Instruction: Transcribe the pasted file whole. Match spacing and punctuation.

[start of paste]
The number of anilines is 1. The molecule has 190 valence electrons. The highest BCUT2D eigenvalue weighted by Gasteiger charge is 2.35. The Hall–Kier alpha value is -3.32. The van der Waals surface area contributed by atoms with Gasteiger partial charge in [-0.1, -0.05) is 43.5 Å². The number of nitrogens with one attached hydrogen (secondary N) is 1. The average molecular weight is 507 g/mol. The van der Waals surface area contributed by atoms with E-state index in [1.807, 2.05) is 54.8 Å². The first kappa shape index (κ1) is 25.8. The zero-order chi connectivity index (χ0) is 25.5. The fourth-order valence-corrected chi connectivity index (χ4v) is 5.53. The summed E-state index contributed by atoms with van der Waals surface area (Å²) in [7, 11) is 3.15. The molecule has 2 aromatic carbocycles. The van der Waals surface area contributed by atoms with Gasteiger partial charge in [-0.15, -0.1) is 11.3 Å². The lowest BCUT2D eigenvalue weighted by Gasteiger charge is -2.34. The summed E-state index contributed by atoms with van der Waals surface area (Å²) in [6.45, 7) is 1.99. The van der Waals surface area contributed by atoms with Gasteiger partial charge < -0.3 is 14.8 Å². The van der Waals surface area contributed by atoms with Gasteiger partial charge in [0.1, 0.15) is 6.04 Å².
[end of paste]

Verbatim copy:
The number of anilines is 1. The molecule has 190 valence electrons. The highest BCUT2D eigenvalue weighted by Gasteiger charge is 2.35. The Hall–Kier alpha value is -3.32. The van der Waals surface area contributed by atoms with Gasteiger partial charge in [-0.1, -0.05) is 43.5 Å². The number of nitrogens with one attached hydrogen (secondary N) is 1. The average molecular weight is 507 g/mol. The van der Waals surface area contributed by atoms with E-state index in [1.807, 2.05) is 54.8 Å². The first kappa shape index (κ1) is 25.8. The zero-order chi connectivity index (χ0) is 25.5. The fourth-order valence-corrected chi connectivity index (χ4v) is 5.53. The summed E-state index contributed by atoms with van der Waals surface area (Å²) in [7, 11) is 3.15. The molecule has 2 aromatic carbocycles. The van der Waals surface area contributed by atoms with Gasteiger partial charge in [-0.15, -0.1) is 11.3 Å². The lowest BCUT2D eigenvalue weighted by Gasteiger charge is -2.34. The summed E-state index contributed by atoms with van der Waals surface area (Å²) in [6.45, 7) is 1.99. The van der Waals surface area contributed by atoms with Gasteiger partial charge < -0.3 is 14.8 Å². The van der Waals surface area contributed by atoms with Gasteiger partial charge in [0.1, 0.15) is 6.04 Å².